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My Brother

I wanted them to find a “cure” for my brother, but it seemed like there wasn’t one

There are different kinds of sicknesses, but I don’t mean like the flu and strep throat. I mean that some sicknesses are in the body and have physical signs like fever or a sore throat. Other sicknesses are emotional, and affect the sick person’s feelings and thoughts.

When I was younger, I didn’t know that there were different kinds of sicknesses. I didn’t know that there was something called “anxiety” or “depression” that made people sick, and made them act in worrying ways. But then I got a front-row seat watching my brother suffer. I learned a lot.

I’m 12 years old and in seventh grade. You’d never know who I am; I look just like you. I have a typical family. I’m one of eight siblings. Some of my older siblings are married, and I love to help out with my nieces and nephews when they come to visit. I like to read, and I love a good football game.

I always had a close relationship with my brother, the one who was right above me. We did errands together. We went to the pizza store together. We both love reading, and my brother would tell me which books were good. We shared a bedroom, and we’d talk at night.

But then things started changing.

We were in camp when I first noticed that something wasn’t right. My brother took blankets and made a sort of “tent” around his bed. He stayed there for hours instead of coming to activities. It was strange, and I didn’t know what to do. The camp notified my parents, and they started trying to help my brother.

My parents contacted experts and therapists, and tried different ways to get my brother involved in camp activities, but it wasn’t easy to find a therapist who my brother connected to. He continued becoming more depressed and anxious over that summer. I was very nervous.

When we came home from camp, the situation didn’t improve. My brother started high school, and at first, he went to school. But it seemed to me that things were getting worse by the day.

My brother got sicker and sicker. He stopped going to school. He stopped coming out of his room except to eat. Then he also stopped coming downstairs for meals.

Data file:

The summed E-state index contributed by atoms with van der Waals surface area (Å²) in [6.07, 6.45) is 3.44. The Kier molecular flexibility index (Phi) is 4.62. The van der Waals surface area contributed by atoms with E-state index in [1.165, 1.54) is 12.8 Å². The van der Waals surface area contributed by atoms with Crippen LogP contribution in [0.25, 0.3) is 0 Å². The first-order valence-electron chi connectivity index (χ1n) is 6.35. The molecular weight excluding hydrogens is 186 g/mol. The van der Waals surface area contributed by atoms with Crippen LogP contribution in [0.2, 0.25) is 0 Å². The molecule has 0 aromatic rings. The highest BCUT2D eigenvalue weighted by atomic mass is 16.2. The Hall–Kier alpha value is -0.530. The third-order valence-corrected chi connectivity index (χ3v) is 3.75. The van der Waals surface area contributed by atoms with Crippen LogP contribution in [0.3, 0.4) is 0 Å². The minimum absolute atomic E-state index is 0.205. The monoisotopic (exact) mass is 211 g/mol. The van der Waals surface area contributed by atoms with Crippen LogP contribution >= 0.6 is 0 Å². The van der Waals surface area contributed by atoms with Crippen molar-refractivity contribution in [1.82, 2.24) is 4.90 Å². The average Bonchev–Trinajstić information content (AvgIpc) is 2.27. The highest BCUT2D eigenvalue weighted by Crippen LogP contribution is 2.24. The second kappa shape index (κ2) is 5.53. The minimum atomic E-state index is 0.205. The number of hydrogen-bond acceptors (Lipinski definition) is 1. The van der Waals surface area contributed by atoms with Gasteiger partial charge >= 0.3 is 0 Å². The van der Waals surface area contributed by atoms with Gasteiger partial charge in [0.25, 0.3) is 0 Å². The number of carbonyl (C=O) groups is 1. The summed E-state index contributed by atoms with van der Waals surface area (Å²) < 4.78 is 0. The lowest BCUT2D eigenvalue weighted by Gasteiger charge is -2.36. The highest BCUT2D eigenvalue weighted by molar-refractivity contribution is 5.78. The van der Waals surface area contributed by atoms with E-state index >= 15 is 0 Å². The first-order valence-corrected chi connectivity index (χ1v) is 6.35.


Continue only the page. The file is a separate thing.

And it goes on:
It was so hard for me to see my brother suffering. There wasn’t anything I could do, though my parents didn’t stop trying to help him. I wanted them to find a “cure” for my brother, but it seemed like there wasn’t one.

I can’t begin to describe the terrible feeling watching my brother struggle with his sickness. I went to school, and I tried to behave normally, but it was so hard. Every day, as I sat in my classroom, I worried about my brother. I worried about my parents, too. I knew they had to go to work every day, but they also had to take care of their sick son at home.

My parents talked to me. I cried. They reassured me that they were doing everything they could to help my brother. They also said that they believed he would eventually get better. But it was so hard to watch my brother in so much pain — and no one could predict how long it would last.

Once my brother came over to me at night and asked me what was wrong. Very frankly, I told him, “You!” because I was so worried about him. But he couldn’t do much to calm me down.

The hardest times were when my parents had to watch my brother to make sure he didn’t hurt himself. That was very scary for me.

Finally, my parents found a therapist my brother liked. She was able to help him and the whole family. Soon after, my brother started taking medicine. Because his sickness was in his emotions, it was special medication for his sickness, not like antibiotics or Tylenol. His medicine helped his anxiety and depression become more bearable. He became happier and calmer.